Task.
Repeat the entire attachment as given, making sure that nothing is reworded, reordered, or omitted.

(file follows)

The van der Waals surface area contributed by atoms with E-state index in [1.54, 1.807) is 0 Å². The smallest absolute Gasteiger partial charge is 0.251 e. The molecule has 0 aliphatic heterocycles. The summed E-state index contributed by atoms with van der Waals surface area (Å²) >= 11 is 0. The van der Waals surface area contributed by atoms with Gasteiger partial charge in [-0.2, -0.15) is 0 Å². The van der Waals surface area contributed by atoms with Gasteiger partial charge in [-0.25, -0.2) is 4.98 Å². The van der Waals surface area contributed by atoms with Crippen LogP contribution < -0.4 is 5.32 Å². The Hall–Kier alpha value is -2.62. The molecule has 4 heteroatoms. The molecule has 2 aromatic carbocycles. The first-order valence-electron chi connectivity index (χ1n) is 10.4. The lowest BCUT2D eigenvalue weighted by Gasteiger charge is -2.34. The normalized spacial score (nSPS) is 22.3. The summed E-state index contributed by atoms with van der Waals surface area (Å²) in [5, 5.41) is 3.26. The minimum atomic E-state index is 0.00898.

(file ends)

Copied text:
The van der Waals surface area contributed by atoms with E-state index in [1.54, 1.807) is 0 Å². The smallest absolute Gasteiger partial charge is 0.251 e. The molecule has 0 aliphatic heterocycles. The summed E-state index contributed by atoms with van der Waals surface area (Å²) >= 11 is 0. The van der Waals surface area contributed by atoms with Gasteiger partial charge in [-0.2, -0.15) is 0 Å². The van der Waals surface area contributed by atoms with Gasteiger partial charge in [-0.25, -0.2) is 4.98 Å². The van der Waals surface area contributed by atoms with Crippen LogP contribution < -0.4 is 5.32 Å². The Hall–Kier alpha value is -2.62. The molecule has 4 heteroatoms. The molecule has 2 aromatic carbocycles. The first-order valence-electron chi connectivity index (χ1n) is 10.4. The lowest BCUT2D eigenvalue weighted by Gasteiger charge is -2.34. The normalized spacial score (nSPS) is 22.3. The summed E-state index contributed by atoms with van der Waals surface area (Å²) in [5, 5.41) is 3.26. The minimum atomic E-state index is 0.00898.